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Am J Sports Med. 2012 Sep;40(9):2029-36. doi: 10.1177/0363546512453295. Epub 2012 Jul 26.

Tibial plateau geometry influences lower extremity biomechanics during landing.

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  • 1Applied Neuromechanics Research Laboratory, Department of Kinesiology, University of North Carolina at Greensboro, Greensboro, North Carolina 27455, USA. sjshultz@uncg.edu



Intersubject differences in lateral and medial posterior tibial plateau slope, coronal tibial slope (CTS), and medial tibial plateau depth (MTD) may influence one's susceptibility for anterior cruciate ligament (ACL) injury. Understanding how these structural characteristics influence hip and knee joint biomechanics during weightbearing activity may advance our understanding of how tibial plateau geometry influences one's injury risk potential. Purpose/


To determine the extent to which tibial plateau geometry is associated with frontal and transverse plane hip and knee joint biomechanics during the initial landing phase of a double-legged drop landing. Greater lateral tibial slope combined with lower medial/lateral tibial slope ratio would predict greater tibial internal rotation motion and moments. Lower CTS would predict greater hip adduction and knee valgus motion and reduced internal peak varus moments. These associations would be stronger when combined with a shallower MTD.


Descriptive laboratory study.


Magnetic resonance scans of the knee were obtained on 23 female participants who were also assessed for hip and knee joint biomechanics during the initial landing phase of double-legged drop jumps.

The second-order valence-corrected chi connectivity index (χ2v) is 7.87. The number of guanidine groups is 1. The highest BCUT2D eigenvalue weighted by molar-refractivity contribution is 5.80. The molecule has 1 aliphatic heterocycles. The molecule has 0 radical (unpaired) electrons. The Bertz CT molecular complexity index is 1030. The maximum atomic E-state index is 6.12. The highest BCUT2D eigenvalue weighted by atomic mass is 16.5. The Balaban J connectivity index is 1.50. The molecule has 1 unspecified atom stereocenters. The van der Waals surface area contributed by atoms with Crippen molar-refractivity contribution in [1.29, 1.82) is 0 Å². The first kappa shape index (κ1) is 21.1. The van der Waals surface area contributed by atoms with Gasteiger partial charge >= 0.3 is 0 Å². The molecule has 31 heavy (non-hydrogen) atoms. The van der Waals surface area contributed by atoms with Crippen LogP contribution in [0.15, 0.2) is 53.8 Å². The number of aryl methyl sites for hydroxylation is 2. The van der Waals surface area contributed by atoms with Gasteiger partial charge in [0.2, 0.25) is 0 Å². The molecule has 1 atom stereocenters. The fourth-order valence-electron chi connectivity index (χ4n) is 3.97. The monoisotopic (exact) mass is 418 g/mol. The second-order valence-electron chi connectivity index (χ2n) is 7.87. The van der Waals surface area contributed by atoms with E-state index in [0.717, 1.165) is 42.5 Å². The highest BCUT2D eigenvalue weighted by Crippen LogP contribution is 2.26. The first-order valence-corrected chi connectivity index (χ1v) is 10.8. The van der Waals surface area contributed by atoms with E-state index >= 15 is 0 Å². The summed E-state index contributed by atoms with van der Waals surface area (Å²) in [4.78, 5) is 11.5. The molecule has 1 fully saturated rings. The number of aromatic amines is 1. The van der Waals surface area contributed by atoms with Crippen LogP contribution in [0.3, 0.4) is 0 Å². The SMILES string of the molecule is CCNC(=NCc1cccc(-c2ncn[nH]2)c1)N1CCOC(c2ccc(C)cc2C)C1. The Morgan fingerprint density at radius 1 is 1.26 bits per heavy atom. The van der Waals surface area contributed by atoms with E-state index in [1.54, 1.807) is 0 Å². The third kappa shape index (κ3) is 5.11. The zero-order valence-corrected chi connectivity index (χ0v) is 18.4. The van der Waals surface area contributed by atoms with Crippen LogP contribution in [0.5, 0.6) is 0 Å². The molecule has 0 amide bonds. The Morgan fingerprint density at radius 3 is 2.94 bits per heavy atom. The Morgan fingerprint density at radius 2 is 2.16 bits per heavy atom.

Once controlling for the respective initial hip flexion or initial knee flexion angle at ground contact, lower CTS consistently predicted greater initial and peak hip adduction and knee valgus angles (R (2) range, .212-.427, P < .027). Greater coronal and lateral tibial slope predicted greater hip internal rotation (femur relative to pelvis) at initial contact (R (2) = .504) and greater CTS and lower medial/lateral tibial slope ratio predicted greater knee internal rotation (tibia relative to femur) excursions (R (2) = .594, P = .001). Joint geometry was not associated with hip or knee peak joint moments.


These data confirm substantial intersubject differences in tibial condylar geometry that are associated with intersubject differences in hip and knee motion patterns when landing from a jump.


The current findings may partially explain a female's greater likelihood of demonstrating combined motion patterns of knee valgus and external rotation during landing. Although tibial geometry cannot be modified through training, these associations suggest that tibial geometry may have a substantial influence on tibiofemoral joint biomechanics when the knee is subjected to external loads and deserves further study in our understanding of ACL injury.

[PubMed - indexed for MEDLINE]
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